Chinese activists released a video clip from Zhoushan, near Shanghai, showing the city’s sky turning red under thick layers of fog, sparking panic in the hearts of residents.
The clip showed the voices of residents capturing the color change of the horizon, sparking their fear, not understanding what was happening, as the color of the sky turned scarlet red without warning.
The red sky has become a trending topic on Twitter-like social media in China, such as Sina Weibo, with over 150 million views.
Also, users of the Douyin app, the Chinese version of Tik Tok, described the red sky as an ominous omen due to China’s handling of the Corona pandemic, which appeared in neighboring Shanghai.
One user said this means “accidents” and another added: “I started hoarding supplies,” according to the British newspaper Daily Mail.
But local media explained that the strange weather phenomenon was the result of light refraction.
In turn, Zhoushan Meteorological Bureau officials explained that the phenomenon occurs “when the weather conditions are right, more water in the atmosphere forms a fog that refracts and dispels the light from fishing boats and creates a red sky,” according to the “World Time.” “.
fishing boat light
At the same time, local media, citing the Zhoushan Aquatic Products Company of China, which owns fishing boats, suggested the lighting may have come from a fishing boat associated with it in the Pacific Ocean.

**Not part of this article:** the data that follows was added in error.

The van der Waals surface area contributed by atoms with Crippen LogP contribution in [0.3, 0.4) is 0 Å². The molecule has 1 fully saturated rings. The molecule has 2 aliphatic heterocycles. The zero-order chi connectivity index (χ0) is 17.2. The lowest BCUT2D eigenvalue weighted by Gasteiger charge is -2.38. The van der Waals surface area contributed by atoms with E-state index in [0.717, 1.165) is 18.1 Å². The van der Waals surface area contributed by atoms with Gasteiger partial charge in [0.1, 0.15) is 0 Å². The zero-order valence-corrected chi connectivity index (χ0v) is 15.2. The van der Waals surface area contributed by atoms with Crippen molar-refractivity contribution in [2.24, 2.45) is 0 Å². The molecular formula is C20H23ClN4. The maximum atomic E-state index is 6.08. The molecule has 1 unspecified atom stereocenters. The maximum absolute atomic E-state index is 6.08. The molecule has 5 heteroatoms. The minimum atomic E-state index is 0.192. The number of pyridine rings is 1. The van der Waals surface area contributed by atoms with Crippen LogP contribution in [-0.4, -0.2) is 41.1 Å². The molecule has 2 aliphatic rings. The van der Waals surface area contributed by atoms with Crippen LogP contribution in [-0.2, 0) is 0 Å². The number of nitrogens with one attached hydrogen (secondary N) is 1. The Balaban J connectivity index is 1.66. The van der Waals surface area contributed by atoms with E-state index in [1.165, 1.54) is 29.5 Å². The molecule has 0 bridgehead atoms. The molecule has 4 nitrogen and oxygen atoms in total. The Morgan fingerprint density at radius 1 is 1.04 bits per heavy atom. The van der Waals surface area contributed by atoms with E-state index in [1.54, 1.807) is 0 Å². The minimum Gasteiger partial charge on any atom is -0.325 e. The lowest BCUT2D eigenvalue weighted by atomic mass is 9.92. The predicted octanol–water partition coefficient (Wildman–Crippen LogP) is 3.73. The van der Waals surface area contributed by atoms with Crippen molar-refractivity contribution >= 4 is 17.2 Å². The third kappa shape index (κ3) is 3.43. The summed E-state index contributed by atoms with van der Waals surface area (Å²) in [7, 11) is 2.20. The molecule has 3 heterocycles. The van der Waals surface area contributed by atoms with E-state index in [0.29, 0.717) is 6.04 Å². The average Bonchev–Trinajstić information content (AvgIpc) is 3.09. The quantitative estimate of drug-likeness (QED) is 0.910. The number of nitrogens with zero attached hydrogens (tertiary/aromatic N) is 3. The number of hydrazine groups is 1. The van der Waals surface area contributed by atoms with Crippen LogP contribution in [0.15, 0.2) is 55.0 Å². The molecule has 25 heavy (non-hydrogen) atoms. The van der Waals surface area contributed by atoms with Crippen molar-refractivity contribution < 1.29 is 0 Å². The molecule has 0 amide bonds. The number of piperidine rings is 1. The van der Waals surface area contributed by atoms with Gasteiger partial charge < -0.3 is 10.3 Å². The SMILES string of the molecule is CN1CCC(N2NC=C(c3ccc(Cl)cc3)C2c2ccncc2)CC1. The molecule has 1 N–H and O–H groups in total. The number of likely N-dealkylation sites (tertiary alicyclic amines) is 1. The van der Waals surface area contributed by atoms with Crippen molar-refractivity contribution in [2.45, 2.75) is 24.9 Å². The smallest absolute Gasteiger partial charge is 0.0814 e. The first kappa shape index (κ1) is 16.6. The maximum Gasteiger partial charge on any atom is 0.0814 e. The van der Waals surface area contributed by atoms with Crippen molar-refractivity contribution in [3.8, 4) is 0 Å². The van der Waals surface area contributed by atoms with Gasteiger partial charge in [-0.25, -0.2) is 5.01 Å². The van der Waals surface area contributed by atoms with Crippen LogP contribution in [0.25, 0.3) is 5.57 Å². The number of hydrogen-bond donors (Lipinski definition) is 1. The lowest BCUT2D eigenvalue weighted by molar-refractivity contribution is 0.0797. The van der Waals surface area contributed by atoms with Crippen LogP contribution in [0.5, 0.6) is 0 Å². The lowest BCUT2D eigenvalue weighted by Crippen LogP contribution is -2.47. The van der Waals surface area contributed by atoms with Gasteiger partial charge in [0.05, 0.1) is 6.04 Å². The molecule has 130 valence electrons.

Online researchers said the particles came from the 2022 volcanic eruption in Tonga, which turned out to be the largest volcanic eruption of the 21st century so far, and could also have contributed to the refraction of light.
Historians have recently uncovered documents dating back to 1770 from China, Korea, and Japan, where eyewitnesses reported that the sky turned an eerie red.
The researchers told Live Science that geomagnetic storms, triggered by solar eruptions hitting Earth’s magnetosphere, may have triggered the event.
For their part, Chinese state media said that solar and geomagnetic activity was calm on Saturday and that there were no major anomalies in solar activity, denying the idea that a geomagnetic storm and sun were coloring the sky red in Zhoushan.
During the Carrington event of 1859, the deadliest geomagnetic storm on record, electric currents in the atmosphere broke telegraph wires and set paper on fire.
Experts believe a similar geomagnetic storm today would destroy power grids around the world, leaving millions without light or electricity.